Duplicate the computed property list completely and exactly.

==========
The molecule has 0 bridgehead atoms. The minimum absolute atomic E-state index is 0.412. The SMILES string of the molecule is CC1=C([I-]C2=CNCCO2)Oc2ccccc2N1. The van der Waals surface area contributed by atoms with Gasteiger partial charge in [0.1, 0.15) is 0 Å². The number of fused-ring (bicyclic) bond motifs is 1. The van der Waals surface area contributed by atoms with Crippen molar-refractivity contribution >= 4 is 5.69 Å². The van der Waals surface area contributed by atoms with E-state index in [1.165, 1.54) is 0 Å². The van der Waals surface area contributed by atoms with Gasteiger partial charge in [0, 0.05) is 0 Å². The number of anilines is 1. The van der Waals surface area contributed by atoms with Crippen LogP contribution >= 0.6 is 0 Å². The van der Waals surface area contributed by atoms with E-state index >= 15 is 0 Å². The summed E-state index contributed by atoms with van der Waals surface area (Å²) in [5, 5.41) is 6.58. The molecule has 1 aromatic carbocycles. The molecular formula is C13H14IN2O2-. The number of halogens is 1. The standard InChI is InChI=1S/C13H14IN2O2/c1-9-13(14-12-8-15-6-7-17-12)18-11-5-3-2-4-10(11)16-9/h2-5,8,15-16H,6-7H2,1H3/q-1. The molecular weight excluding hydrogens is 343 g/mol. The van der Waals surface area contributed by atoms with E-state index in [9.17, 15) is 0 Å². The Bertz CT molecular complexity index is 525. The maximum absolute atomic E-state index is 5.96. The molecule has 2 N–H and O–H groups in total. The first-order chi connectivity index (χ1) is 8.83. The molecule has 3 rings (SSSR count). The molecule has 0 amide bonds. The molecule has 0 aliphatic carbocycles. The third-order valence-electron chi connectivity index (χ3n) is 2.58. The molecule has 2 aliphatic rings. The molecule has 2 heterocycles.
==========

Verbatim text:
The molecule has 0 bridgehead atoms. The minimum absolute atomic E-state index is 0.412. The SMILES string of the molecule is CC1=C([I-]C2=CNCCO2)Oc2ccccc2N1. The van der Waals surface area contributed by atoms with Gasteiger partial charge in [0.1, 0.15) is 0 Å². The number of fused-ring (bicyclic) bond motifs is 1. The van der Waals surface area contributed by atoms with Crippen molar-refractivity contribution >= 4 is 5.69 Å². The van der Waals surface area contributed by atoms with E-state index in [1.165, 1.54) is 0 Å². The van der Waals surface area contributed by atoms with Gasteiger partial charge in [0, 0.05) is 0 Å². The number of anilines is 1. The van der Waals surface area contributed by atoms with Crippen LogP contribution >= 0.6 is 0 Å². The van der Waals surface area contributed by atoms with E-state index >= 15 is 0 Å². The summed E-state index contributed by atoms with van der Waals surface area (Å²) in [5, 5.41) is 6.58. The molecule has 1 aromatic carbocycles. The molecular formula is C13H14IN2O2-. The number of halogens is 1. The standard InChI is InChI=1S/C13H14IN2O2/c1-9-13(14-12-8-15-6-7-17-12)18-11-5-3-2-4-10(11)16-9/h2-5,8,15-16H,6-7H2,1H3/q-1. The molecular weight excluding hydrogens is 343 g/mol. The van der Waals surface area contributed by atoms with E-state index in [9.17, 15) is 0 Å². The Bertz CT molecular complexity index is 525. The maximum absolute atomic E-state index is 5.96. The molecule has 2 N–H and O–H groups in total. The first-order chi connectivity index (χ1) is 8.83. The molecule has 3 rings (SSSR count). The molecule has 0 amide bonds. The molecule has 0 aliphatic carbocycles. The third-order valence-electron chi connectivity index (χ3n) is 2.58. The molecule has 2 aliphatic rings. The molecule has 2 heterocycles.